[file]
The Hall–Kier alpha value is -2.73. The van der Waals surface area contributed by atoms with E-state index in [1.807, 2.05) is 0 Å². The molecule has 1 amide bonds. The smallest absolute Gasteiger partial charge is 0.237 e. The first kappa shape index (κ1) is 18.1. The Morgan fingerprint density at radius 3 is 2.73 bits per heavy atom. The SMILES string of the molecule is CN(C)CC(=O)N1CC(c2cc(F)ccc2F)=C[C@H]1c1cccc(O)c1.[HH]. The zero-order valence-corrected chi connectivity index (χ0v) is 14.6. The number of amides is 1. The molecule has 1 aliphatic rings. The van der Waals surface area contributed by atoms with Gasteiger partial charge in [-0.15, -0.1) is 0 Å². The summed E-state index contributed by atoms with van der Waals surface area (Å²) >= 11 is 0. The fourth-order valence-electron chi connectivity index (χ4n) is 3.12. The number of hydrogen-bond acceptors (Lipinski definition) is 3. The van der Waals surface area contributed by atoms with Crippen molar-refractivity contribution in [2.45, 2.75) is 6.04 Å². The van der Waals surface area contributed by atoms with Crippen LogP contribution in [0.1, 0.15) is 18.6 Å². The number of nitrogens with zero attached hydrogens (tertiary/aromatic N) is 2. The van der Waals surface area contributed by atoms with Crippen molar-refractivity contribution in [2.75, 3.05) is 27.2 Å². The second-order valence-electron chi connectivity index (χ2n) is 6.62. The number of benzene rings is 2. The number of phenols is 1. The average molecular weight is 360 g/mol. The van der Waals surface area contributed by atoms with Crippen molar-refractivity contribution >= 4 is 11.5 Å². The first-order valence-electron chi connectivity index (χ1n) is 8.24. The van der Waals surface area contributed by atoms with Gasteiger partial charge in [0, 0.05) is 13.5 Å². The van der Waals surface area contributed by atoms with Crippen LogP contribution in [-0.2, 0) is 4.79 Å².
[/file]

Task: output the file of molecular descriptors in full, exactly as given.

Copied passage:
The Hall–Kier alpha value is -2.73. The van der Waals surface area contributed by atoms with E-state index in [1.807, 2.05) is 0 Å². The molecule has 1 amide bonds. The smallest absolute Gasteiger partial charge is 0.237 e. The first kappa shape index (κ1) is 18.1. The Morgan fingerprint density at radius 3 is 2.73 bits per heavy atom. The SMILES string of the molecule is CN(C)CC(=O)N1CC(c2cc(F)ccc2F)=C[C@H]1c1cccc(O)c1.[HH]. The zero-order valence-corrected chi connectivity index (χ0v) is 14.6. The number of amides is 1. The molecule has 1 aliphatic rings. The van der Waals surface area contributed by atoms with Gasteiger partial charge in [-0.15, -0.1) is 0 Å². The summed E-state index contributed by atoms with van der Waals surface area (Å²) >= 11 is 0. The fourth-order valence-electron chi connectivity index (χ4n) is 3.12. The number of hydrogen-bond acceptors (Lipinski definition) is 3. The van der Waals surface area contributed by atoms with Crippen molar-refractivity contribution in [2.45, 2.75) is 6.04 Å². The van der Waals surface area contributed by atoms with Crippen LogP contribution in [0.1, 0.15) is 18.6 Å². The number of nitrogens with zero attached hydrogens (tertiary/aromatic N) is 2. The van der Waals surface area contributed by atoms with Crippen molar-refractivity contribution in [2.75, 3.05) is 27.2 Å². The second-order valence-electron chi connectivity index (χ2n) is 6.62. The number of benzene rings is 2. The number of phenols is 1. The average molecular weight is 360 g/mol. The van der Waals surface area contributed by atoms with Crippen molar-refractivity contribution >= 4 is 11.5 Å². The first-order valence-electron chi connectivity index (χ1n) is 8.24. The van der Waals surface area contributed by atoms with Gasteiger partial charge in [0, 0.05) is 13.5 Å². The van der Waals surface area contributed by atoms with Crippen LogP contribution in [-0.2, 0) is 4.79 Å².